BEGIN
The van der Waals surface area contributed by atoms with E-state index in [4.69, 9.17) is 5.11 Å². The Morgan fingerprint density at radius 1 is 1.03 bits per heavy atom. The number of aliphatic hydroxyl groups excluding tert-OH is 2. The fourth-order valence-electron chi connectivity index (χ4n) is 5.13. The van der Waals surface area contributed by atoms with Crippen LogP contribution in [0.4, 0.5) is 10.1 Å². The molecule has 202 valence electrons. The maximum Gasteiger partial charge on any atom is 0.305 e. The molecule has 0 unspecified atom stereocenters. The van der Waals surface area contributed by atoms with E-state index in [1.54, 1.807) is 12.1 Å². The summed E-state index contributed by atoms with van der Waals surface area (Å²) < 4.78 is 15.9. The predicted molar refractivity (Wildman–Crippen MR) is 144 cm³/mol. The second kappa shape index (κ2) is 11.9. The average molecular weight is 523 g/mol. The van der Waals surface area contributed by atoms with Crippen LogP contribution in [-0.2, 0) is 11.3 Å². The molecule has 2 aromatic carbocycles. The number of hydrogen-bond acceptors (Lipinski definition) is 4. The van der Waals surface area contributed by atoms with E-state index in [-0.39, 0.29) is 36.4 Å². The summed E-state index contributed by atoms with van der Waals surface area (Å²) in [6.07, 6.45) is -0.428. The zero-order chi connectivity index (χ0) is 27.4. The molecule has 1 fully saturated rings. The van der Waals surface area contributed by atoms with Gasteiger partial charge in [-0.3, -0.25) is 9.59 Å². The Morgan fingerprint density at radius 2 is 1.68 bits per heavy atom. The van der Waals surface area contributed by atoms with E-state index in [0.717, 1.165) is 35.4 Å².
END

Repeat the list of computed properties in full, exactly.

The van der Waals surface area contributed by atoms with E-state index in [4.69, 9.17) is 5.11 Å². The Morgan fingerprint density at radius 1 is 1.03 bits per heavy atom. The number of aliphatic hydroxyl groups excluding tert-OH is 2. The fourth-order valence-electron chi connectivity index (χ4n) is 5.13. The van der Waals surface area contributed by atoms with Crippen LogP contribution in [0.4, 0.5) is 10.1 Å². The molecule has 202 valence electrons. The maximum Gasteiger partial charge on any atom is 0.305 e. The molecule has 0 unspecified atom stereocenters. The van der Waals surface area contributed by atoms with E-state index in [1.54, 1.807) is 12.1 Å². The summed E-state index contributed by atoms with van der Waals surface area (Å²) < 4.78 is 15.9. The predicted molar refractivity (Wildman–Crippen MR) is 144 cm³/mol. The second kappa shape index (κ2) is 11.9. The average molecular weight is 523 g/mol. The van der Waals surface area contributed by atoms with Crippen LogP contribution in [-0.2, 0) is 11.3 Å². The molecule has 2 aromatic carbocycles. The number of hydrogen-bond acceptors (Lipinski definition) is 4. The van der Waals surface area contributed by atoms with E-state index in [-0.39, 0.29) is 36.4 Å². The summed E-state index contributed by atoms with van der Waals surface area (Å²) in [6.07, 6.45) is -0.428. The zero-order chi connectivity index (χ0) is 27.4. The molecule has 1 fully saturated rings. The van der Waals surface area contributed by atoms with Gasteiger partial charge in [-0.3, -0.25) is 9.59 Å². The Morgan fingerprint density at radius 2 is 1.68 bits per heavy atom. The van der Waals surface area contributed by atoms with E-state index in [0.717, 1.165) is 35.4 Å².